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As the Synergy Merchant Services Blog has discussed before, the province of Ontario has taken quite a hit over the past several months as Canada battles through the recession. Today, headline news was made when it was revealed that Ontario is projected to have a record deficit of $24.7 billion for 2009 and 2010.
As Jonathan Jenkins and Antonella Artuso write on Toronto Sun's website, the deficit now practically doubles the previous record of $12.4 billion which inevitably saw Bob Rae lose his position as Premier of the province.
Finance Minister Dwight Duncan issued a statement about the groundbreaking revelation blaming the bloated deficit figure on a 48.1 per cent drop in corporate tax revenues amounting in a $5.8 billion loss in provincial revenue.
680 News' website revealed some depressing statistics about the financial state of Ontario today. They indicate that the province's “gross domestic product will decline 3.5 per cent this year” and that employment declined by 205,200 jobs in 2009 with jobs in the auto sector down by 25.5 per cent so far this year.
Says Duncan: “Although there are signs of stabilization in the economy, growth in government revenues and employment will lag behind growth in the economy.”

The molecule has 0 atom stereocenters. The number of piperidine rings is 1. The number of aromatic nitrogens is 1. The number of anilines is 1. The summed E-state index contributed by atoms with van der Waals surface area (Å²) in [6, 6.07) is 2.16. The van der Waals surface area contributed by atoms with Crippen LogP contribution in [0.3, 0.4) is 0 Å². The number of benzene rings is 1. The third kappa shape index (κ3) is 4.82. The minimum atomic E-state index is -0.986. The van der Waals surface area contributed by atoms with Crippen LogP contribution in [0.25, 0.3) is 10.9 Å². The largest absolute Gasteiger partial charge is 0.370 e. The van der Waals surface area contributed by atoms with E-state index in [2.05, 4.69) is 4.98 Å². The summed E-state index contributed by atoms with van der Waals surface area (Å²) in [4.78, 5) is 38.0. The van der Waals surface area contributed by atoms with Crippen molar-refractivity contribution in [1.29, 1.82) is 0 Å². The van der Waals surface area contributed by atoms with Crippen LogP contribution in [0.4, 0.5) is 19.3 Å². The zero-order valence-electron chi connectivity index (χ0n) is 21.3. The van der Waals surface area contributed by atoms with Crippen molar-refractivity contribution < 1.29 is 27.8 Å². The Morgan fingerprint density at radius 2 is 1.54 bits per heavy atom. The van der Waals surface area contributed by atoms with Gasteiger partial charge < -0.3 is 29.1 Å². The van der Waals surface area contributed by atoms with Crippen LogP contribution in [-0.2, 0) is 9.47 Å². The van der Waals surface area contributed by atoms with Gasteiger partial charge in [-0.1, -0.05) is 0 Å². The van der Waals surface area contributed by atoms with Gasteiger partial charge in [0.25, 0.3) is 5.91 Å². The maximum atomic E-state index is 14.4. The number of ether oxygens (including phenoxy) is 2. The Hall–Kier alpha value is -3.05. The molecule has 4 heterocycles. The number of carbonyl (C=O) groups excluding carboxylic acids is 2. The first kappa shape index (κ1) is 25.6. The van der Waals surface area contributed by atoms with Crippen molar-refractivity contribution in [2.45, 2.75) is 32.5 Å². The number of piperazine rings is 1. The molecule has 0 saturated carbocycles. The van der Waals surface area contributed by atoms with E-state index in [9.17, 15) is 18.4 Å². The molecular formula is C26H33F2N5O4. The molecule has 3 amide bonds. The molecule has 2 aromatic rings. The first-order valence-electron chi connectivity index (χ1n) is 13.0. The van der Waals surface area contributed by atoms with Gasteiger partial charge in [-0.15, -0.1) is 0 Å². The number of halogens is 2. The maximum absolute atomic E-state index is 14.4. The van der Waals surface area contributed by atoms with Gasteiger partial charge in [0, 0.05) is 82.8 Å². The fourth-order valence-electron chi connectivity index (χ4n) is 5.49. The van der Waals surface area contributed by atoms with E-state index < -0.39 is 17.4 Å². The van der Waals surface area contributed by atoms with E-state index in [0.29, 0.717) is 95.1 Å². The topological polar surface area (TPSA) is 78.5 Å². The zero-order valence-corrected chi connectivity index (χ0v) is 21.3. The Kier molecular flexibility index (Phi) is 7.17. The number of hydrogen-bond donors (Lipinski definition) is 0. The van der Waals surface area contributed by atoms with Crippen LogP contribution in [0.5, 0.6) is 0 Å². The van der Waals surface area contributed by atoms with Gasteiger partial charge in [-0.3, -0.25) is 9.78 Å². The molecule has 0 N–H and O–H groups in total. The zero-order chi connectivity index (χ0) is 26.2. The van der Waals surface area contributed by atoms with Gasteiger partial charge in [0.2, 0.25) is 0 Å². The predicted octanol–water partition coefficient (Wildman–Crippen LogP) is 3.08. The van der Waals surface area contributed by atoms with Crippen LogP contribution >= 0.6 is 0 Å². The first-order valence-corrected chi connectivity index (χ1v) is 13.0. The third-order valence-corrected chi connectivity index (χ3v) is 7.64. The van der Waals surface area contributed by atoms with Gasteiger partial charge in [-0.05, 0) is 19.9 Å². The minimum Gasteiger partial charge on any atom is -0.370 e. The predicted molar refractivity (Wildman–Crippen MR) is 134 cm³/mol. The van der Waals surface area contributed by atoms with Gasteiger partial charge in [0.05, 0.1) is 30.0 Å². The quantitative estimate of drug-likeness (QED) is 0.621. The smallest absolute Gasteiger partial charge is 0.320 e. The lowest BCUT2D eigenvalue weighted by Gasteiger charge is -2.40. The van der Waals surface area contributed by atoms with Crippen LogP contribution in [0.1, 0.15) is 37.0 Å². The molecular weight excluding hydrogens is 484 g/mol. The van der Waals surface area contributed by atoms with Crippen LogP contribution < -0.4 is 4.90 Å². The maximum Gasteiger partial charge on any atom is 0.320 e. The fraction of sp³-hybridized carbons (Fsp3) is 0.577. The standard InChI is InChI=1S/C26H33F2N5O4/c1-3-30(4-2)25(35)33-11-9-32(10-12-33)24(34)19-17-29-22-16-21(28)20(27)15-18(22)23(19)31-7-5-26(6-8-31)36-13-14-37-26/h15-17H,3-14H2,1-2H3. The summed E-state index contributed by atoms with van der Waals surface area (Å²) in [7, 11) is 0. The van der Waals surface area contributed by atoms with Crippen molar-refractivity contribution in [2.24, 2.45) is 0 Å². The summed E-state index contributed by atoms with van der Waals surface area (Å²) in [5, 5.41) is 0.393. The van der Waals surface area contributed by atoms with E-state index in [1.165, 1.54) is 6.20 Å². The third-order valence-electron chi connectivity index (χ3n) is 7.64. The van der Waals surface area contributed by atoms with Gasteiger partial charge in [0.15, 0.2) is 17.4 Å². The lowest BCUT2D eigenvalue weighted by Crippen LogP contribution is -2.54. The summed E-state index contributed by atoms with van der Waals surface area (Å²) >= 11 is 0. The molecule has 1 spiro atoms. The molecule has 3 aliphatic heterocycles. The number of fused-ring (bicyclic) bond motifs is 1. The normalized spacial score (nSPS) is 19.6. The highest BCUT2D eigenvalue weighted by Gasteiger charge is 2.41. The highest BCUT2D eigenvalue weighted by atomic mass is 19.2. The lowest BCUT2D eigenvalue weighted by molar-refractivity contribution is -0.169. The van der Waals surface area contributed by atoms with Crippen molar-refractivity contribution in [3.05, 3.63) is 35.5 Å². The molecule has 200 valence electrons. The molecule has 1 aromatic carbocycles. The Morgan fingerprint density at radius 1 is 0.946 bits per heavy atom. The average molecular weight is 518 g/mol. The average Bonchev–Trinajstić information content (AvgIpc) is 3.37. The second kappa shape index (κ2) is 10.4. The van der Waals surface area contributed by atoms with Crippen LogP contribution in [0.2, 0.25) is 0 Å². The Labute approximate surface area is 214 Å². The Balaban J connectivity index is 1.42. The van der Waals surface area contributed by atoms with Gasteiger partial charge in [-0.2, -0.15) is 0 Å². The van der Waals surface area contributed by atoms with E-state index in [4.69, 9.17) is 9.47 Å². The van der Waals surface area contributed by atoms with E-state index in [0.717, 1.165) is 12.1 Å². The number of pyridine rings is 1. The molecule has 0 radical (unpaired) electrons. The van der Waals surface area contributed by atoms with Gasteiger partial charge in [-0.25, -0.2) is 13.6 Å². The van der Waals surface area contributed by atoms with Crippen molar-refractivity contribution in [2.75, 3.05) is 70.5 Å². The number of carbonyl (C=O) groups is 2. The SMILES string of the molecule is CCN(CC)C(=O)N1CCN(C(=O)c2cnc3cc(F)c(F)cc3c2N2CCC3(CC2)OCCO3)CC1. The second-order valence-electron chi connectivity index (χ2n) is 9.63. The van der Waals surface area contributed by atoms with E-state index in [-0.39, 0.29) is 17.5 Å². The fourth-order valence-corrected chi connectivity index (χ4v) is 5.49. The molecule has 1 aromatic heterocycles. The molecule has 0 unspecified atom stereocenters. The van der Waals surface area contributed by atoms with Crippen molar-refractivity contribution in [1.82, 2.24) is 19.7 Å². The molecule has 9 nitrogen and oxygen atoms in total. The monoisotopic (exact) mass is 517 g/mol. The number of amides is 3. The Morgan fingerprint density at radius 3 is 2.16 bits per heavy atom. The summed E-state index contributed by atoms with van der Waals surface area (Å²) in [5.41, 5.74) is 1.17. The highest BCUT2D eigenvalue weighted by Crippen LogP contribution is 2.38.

Along with Duncan, Ontario Premier Dalton McGuinty insists that health care, education and job creation remain priorities. There is still a plan to go ahead with implementing a full-day kindergarten for four and five year olds in the province.
As well, $650 million has been set aside in the fight against swine flu and there is a plan to merge sales taxes that is expected to reduce tax revenue for the province by $2.3 billion over four years.
But how is this expected to help the average, everyday consumer? NDP critic Michael Prue believes that this will have a negative impact on Ontarians.
“It's all geared in one direction,” said Prue, “not to the consumer, not to the ordinary person, but to people who already make a lot of money. (McGuinty) is going to whack ordinary people.”
Sadly, Ontario has taken quite the “whack” already. Many will likely call for the removal of Dalton McGuinty as head of the province much as they did Bob Rae in the early 90s. It is likely that no one expected the state of Ontario's economy to ever get this bad.